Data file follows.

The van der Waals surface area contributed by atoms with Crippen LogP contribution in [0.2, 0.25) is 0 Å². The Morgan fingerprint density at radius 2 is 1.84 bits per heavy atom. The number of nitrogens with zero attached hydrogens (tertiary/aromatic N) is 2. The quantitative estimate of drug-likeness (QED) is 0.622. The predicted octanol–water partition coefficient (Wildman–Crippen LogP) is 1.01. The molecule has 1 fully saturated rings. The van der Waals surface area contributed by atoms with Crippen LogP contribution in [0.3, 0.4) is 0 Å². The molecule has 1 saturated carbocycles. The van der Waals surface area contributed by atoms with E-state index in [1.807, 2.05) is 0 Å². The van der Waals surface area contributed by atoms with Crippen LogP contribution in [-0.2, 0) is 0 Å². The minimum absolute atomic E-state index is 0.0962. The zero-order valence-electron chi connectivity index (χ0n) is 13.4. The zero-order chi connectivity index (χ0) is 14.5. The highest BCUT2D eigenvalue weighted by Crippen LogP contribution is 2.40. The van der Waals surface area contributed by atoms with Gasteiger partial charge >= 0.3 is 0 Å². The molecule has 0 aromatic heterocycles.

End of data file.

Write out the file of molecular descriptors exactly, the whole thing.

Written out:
The van der Waals surface area contributed by atoms with Crippen LogP contribution in [0.2, 0.25) is 0 Å². The Morgan fingerprint density at radius 2 is 1.84 bits per heavy atom. The number of nitrogens with zero attached hydrogens (tertiary/aromatic N) is 2. The quantitative estimate of drug-likeness (QED) is 0.622. The predicted octanol–water partition coefficient (Wildman–Crippen LogP) is 1.01. The molecule has 1 fully saturated rings. The van der Waals surface area contributed by atoms with Crippen LogP contribution in [0.3, 0.4) is 0 Å². The molecule has 1 saturated carbocycles. The van der Waals surface area contributed by atoms with E-state index in [1.807, 2.05) is 0 Å². The van der Waals surface area contributed by atoms with Crippen LogP contribution in [-0.2, 0) is 0 Å². The minimum absolute atomic E-state index is 0.0962. The zero-order valence-electron chi connectivity index (χ0n) is 13.4. The zero-order chi connectivity index (χ0) is 14.5. The highest BCUT2D eigenvalue weighted by Crippen LogP contribution is 2.40. The van der Waals surface area contributed by atoms with Gasteiger partial charge >= 0.3 is 0 Å². The molecule has 0 aromatic heterocycles.